It was four years later. I know that because I approached him during a break to get a book signed that was a gift for my 69th birthday. As he kindly inscribed his good wishes I mentioned I had been trying to find the quote. He interrupted me, “You didn’t find it did you?” Then confessed he too had failed.

He was still convinced that it was a true Shakespearean quote so I embarked on a personal crusade to track it down. Initially I could find nothing that was not a direct quote from him but maintaining my zeal like an old fashioned prophet I soldiered on. I encountered something similar in Anthony and Cleopatra “Make not your thoughts your prisons” which indeed was close and that Franklyn Roosevelt once said something almost identical – “Men are not prisoners of fate, but only prisoners of their own minds.” I reported back suggesting that he may indeed be the original author of this precise quotation but he was convinced not. I surrendered and let it go.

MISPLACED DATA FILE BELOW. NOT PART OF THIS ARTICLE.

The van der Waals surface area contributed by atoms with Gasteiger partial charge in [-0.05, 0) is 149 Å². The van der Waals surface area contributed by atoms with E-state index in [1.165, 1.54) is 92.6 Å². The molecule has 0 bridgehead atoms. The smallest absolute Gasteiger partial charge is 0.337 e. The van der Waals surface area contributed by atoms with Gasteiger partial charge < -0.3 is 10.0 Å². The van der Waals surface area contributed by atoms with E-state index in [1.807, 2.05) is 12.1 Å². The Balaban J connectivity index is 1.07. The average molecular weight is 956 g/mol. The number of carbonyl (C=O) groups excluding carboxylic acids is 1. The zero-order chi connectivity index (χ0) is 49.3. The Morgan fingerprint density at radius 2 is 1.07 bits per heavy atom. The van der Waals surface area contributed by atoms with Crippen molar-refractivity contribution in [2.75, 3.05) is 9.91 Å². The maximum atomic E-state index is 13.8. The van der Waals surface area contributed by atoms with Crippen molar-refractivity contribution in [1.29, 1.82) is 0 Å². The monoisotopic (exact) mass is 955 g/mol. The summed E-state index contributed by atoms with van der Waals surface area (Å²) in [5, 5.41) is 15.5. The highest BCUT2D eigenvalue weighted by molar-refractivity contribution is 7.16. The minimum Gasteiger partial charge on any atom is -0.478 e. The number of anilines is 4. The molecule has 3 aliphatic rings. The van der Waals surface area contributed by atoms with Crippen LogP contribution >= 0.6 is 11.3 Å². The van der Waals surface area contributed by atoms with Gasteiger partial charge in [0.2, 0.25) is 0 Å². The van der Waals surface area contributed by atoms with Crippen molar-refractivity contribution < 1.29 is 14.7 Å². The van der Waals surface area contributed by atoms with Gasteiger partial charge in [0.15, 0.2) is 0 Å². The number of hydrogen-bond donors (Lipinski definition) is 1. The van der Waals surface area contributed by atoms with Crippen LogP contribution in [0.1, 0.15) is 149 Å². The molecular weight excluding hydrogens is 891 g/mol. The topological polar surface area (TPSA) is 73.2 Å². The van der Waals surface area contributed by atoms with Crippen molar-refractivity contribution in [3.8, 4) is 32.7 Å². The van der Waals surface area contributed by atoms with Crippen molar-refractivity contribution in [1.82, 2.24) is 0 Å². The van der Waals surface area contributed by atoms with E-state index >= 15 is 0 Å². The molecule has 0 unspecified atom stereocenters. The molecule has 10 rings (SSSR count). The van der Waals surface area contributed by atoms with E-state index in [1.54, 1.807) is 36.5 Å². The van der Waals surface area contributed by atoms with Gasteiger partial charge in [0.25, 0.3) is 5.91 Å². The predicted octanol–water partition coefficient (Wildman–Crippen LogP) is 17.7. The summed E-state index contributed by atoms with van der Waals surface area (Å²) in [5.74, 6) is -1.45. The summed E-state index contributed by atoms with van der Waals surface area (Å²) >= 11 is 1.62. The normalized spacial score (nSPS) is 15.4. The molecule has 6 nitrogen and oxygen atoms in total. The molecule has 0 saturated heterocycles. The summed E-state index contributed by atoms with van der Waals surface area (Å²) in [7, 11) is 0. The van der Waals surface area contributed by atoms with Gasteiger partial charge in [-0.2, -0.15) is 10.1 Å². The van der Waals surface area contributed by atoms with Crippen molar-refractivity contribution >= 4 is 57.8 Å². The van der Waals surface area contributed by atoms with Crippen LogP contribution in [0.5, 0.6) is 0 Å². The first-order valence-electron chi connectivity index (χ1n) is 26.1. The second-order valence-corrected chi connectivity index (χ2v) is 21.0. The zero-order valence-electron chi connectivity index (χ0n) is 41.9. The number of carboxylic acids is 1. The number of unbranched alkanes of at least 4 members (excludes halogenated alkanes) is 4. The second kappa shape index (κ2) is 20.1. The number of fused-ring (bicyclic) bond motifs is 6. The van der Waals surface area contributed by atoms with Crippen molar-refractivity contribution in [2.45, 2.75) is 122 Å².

Another six years passed and while reading his latest book, that I came across a similar quotation.. It was slightly revised “no prisons are more confining than those we know not we are in” and this time was not attributed to a specific Shakespeare play.I decided to write and ask if he ever been able to find the original source of the quote and he replied to say he thought it was the Tempest and provided a link 

When I looked it up; it was cited from The Tempest Act 5 Scene 1. “This thing of darkness I acknowledge mine. There is nothing more confining than the prison we don’t know we are in” Not quite as eloquent as the one in the book but close enough. Satisfied I breathed a sigh of relief that I had resolution to a question that has troubled me for ten years. I did feel a tinge of concern that I had come across none of these citations only six years ago yet now there were 203 entries substantiating the quote as being from the Tempest. So I thought I should at least check the reference.